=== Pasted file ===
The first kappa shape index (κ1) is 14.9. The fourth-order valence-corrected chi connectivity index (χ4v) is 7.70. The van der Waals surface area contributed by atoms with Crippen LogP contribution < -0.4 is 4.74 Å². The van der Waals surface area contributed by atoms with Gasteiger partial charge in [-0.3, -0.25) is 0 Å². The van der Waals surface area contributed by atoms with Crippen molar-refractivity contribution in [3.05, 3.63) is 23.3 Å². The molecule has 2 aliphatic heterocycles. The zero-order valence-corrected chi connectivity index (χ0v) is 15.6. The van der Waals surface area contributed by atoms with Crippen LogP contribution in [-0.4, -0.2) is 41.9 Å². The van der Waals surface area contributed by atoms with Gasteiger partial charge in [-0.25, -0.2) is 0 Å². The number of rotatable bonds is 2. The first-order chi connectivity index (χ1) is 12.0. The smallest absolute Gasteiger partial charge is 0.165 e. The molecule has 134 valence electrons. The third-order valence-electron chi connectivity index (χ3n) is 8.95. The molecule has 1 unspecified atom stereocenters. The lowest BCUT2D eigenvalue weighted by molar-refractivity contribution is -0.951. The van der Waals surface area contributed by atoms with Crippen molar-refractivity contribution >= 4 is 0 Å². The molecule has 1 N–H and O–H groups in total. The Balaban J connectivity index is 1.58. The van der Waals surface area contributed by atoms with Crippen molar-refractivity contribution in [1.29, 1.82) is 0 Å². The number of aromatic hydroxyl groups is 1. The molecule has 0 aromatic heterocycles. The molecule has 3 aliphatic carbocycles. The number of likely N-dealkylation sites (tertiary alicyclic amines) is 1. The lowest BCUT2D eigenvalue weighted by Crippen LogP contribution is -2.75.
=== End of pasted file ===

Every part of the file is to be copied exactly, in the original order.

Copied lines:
The first kappa shape index (κ1) is 14.9. The fourth-order valence-corrected chi connectivity index (χ4v) is 7.70. The van der Waals surface area contributed by atoms with Crippen LogP contribution < -0.4 is 4.74 Å². The van der Waals surface area contributed by atoms with Gasteiger partial charge in [-0.3, -0.25) is 0 Å². The van der Waals surface area contributed by atoms with Crippen molar-refractivity contribution in [3.05, 3.63) is 23.3 Å². The molecule has 2 aliphatic heterocycles. The zero-order valence-corrected chi connectivity index (χ0v) is 15.6. The van der Waals surface area contributed by atoms with Crippen LogP contribution in [-0.4, -0.2) is 41.9 Å². The van der Waals surface area contributed by atoms with Gasteiger partial charge in [-0.25, -0.2) is 0 Å². The number of rotatable bonds is 2. The first-order chi connectivity index (χ1) is 12.0. The smallest absolute Gasteiger partial charge is 0.165 e. The molecule has 134 valence electrons. The third-order valence-electron chi connectivity index (χ3n) is 8.95. The molecule has 1 unspecified atom stereocenters. The lowest BCUT2D eigenvalue weighted by molar-refractivity contribution is -0.951. The van der Waals surface area contributed by atoms with Crippen molar-refractivity contribution >= 4 is 0 Å². The molecule has 1 N–H and O–H groups in total. The Balaban J connectivity index is 1.58. The van der Waals surface area contributed by atoms with Crippen molar-refractivity contribution in [1.29, 1.82) is 0 Å². The number of aromatic hydroxyl groups is 1. The molecule has 0 aromatic heterocycles. The molecule has 3 aliphatic carbocycles. The number of likely N-dealkylation sites (tertiary alicyclic amines) is 1. The lowest BCUT2D eigenvalue weighted by Crippen LogP contribution is -2.75.